Which are the Jesus’ kingship characteristic? «This kingdom – the Pope writes – is powerless. It has no legion. With these words Jesus created a thoroughly new concept of kingship and kingdom, and he held it up to Pilate, the representative of classical wordly power». Jesus goes over: to make the essence and the particular character of the power of this kingship, he does not speaks about authority, but he bears witness to the truth is the essence of his regality.
«What is truth?» The pragmatic Pilate’s question remain unanswered. It is a topical question in political argument and in discussion of foundations of the law. «It is – the Pope writes – the question that is also asked by modern political theory: can politics accept truth in a structural category? Or must truth, as something unattainable, be relegated to the subjective sphere, its place taken by an attempt to build peace and justice using whatever instruments are available to power? By relying on truth, does not politics, in view of the impossibility of attaining consensus on truth, make itself a tool of particular tradition that in reality are merely forms of holding on the power? What would be a world without truth?»
Yet, Pilate dismiss this question as unanswerable. In the course of his conversation with Jesus, it becomes abundantly clear that Jesus is not a rebel, and his message and his activities pose no threat for the Roman rules. Pilate still fears that perhaps there is something really divine in Jesus. Jews play off one fear against another and – Ratzinger writes – «they appeal to the entire practical fear of forfeiting the emperor’s power, being removed from office, and thus plunging into a downward spiral. The declaration: “If you release this man, you are not Caesar’s friend” (Jn 19:12) is a threat».
Cooperatores veritatis (coworkers in truth) is the episcopal motto that Joseph Ratzinger chose. Truth divides, brings dissensions and difficulties. After revoking the excommunication to four lefevbrist bishops, Benedict XVI is attacked from the flak of the same bishops of Catholic Church. So he decides to write a letter to bishops, in the one he explains why some lack of thought happened, but he complains of his brothers ready «to bite and devour».
Was writing that letter the right thing to do, since it brought even more critics? Benedict XVI could have preferred peace, like Pontius Pilate did. Pontius Pilate knew that Jesus was not a rebel. He knew the truth. But in the end «the concern for career proves stronger than fear for divine powers».
Resurrection according to Joseph Ratzinger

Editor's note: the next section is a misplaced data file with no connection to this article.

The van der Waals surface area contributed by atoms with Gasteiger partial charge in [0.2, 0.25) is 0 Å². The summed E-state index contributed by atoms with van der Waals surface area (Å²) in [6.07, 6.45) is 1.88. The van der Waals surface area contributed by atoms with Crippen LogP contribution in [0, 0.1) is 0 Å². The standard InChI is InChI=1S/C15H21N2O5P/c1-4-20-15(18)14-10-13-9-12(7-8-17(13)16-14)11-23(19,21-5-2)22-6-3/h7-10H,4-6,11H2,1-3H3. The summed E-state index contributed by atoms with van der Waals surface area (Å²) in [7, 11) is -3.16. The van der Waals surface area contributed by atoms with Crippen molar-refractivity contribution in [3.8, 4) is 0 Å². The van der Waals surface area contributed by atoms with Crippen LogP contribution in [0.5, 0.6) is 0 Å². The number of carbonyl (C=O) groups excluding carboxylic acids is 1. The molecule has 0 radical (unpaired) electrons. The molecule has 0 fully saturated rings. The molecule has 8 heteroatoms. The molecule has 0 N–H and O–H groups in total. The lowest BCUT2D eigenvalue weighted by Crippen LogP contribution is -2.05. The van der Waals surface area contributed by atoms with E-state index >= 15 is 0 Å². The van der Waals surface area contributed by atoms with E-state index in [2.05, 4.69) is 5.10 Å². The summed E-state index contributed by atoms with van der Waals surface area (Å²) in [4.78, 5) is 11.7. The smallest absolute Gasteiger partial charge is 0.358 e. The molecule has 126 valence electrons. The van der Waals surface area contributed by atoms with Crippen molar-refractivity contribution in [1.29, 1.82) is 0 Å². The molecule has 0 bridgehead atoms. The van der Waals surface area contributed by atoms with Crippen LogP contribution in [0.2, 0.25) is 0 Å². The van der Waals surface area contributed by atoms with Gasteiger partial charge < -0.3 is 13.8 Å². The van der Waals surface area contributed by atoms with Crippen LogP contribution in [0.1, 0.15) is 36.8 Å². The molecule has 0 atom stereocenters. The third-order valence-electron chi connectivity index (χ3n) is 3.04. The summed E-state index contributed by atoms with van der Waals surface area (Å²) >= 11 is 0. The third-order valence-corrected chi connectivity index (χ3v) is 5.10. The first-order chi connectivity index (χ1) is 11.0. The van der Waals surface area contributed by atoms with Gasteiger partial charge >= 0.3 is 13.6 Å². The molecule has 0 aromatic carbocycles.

«Jesus has not returned to a normal human life in this world like Lazarus and the other whom Jesus raised from the dead. He has entered upon a different life, a new life – he has entered the vast breadth of God himself, and it is from there that he reveals himself to his followers».
Benedict XVI dedicated himself for months to the chapter about the Resurrection of Jesus. Resurrection is the key of Christianity. It is the entrance upon the vast breadth of God. Joseph Ratzinger’s thought is condensed in his words about Resurrection. Christianity is condensed in Resurrections.
Resurrection is something completely new, and Christian can only astonish about it. «For the disciples, too – Ratzinger writes – this was something utterly unexpected, to which they were only slowly able to adjust. Jewish faith indeed know about a resurrection of the dead at the end of time. New life was linked to the inbreaking of a new world and thus made complete sense. If there is a new world, then there is also a new mode of life there. But a resurrection into definitive otherness in the midst of the continuing old world was not foreseen and therefore at first made no sense. So the promise of resurrection remained initially unintelligible for the disciples».
Jesus makes everything new. Nobody had thought of a crucified Messiah, and «the fact was there – Ratzinger writes – and it was necessary, on the basis of that fact, to take a fresh look at Scripture». It is the process of theology that developed in all the eras. Theology – and Ratzinger knows it – is nothing more than the – always perfectible – try to tell the mystery of Jesus. This is the reason why the Pope let the magisterium loose from his books on Jseus of Nazareth.
The announcement of the novelty of the Gospel is topical for the Benedict XVI’s magisterium. Scripture yielded new insights in the light of the unexpected turn of events. «The new reading of the Scripture – Ratzinger writes – could begin only after the Resurrection, because it was only through Resurrection that Jesus was accredited as the one sent by God. Now people had to search the Scripture for both Cross and Resurrection, so as to understand them in a new way and thereby come to believe in Jesus as the Son of God. This also presupposes the fact that for the disciples Resurrection was just as real as the Cross. It presupposes that they were simply overwhelmed by the reality that, after their initial hesitation and astonishment, they could no longer ignore reality. It is truly he. He is alive; he has spoken to us; he has allowed us to touch him, even if he no longer belongs to the realm of the tangible in the normal way».